Nearly a year later we’re excited with the point we’ve reached. Helen Baker (pictured) has been appointed – and her commitment and focus is already bearing fruit. Getting to know residents is worthwhile in itself. Contact with the developer and council officials builds confidence in the role and intentions of the church, and yields insights into what is planned for the community in the future. It helps to begin to build bridges between the different social groups already part of the estate – social cohesion will be an even greater challenge on a self-build development.
The first community event has been held! Praise God for beautiful Easter Sunday sunshine… and Easter Egg hunts. The majority of the residents joined in, indeed the event went ahead with their enthusiasm and support. People were brought together, community was experienced, and chocolate was enjoyed by young and old. How appropriate that Easter Sunday was such an encouragement!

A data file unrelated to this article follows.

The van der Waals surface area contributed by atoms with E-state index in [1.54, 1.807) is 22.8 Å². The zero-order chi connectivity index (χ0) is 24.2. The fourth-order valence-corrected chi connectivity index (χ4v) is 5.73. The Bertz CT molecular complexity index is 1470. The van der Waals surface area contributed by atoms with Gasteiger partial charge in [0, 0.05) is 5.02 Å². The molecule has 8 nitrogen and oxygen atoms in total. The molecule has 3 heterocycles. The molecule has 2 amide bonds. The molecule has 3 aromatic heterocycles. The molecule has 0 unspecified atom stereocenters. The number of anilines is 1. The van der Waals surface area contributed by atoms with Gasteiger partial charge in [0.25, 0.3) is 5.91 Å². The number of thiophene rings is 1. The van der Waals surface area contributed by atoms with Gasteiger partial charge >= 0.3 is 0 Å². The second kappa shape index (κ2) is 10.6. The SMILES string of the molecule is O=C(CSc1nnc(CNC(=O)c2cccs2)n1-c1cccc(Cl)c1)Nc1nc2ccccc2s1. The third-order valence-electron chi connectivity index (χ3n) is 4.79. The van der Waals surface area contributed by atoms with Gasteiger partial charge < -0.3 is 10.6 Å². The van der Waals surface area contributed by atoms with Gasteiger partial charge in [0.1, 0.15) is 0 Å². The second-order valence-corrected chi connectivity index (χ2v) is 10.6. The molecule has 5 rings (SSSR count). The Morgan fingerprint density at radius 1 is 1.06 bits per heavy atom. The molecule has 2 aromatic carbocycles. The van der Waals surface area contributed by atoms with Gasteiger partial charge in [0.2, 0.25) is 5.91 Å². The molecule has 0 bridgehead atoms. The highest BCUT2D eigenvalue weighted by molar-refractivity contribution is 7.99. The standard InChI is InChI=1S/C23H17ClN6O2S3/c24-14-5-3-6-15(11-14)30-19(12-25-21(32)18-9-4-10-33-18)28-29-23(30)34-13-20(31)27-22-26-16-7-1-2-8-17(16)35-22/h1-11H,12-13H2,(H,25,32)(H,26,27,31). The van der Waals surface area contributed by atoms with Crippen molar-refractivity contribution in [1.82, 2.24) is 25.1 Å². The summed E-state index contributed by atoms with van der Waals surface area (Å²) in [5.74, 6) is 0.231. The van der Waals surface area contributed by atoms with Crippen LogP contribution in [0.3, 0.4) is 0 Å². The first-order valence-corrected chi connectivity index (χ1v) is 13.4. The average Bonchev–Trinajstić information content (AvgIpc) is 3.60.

But it’s not been easy (has effective mission ever been easy?) Getting the new house sorted is taking time: the plot’s been bought, the building company appointed and the plans are about to go in… which means that Helen is commuting to her community, and spending more time than she would like driving backwards and forwards, looking at plans and documents. But it does mean she and her husband Nick are sharing in many of the joys and frustrations of their fellow residents – she is one of them, not an outsider parachuting in. Relationships are being built, even if the house isn’t – yet!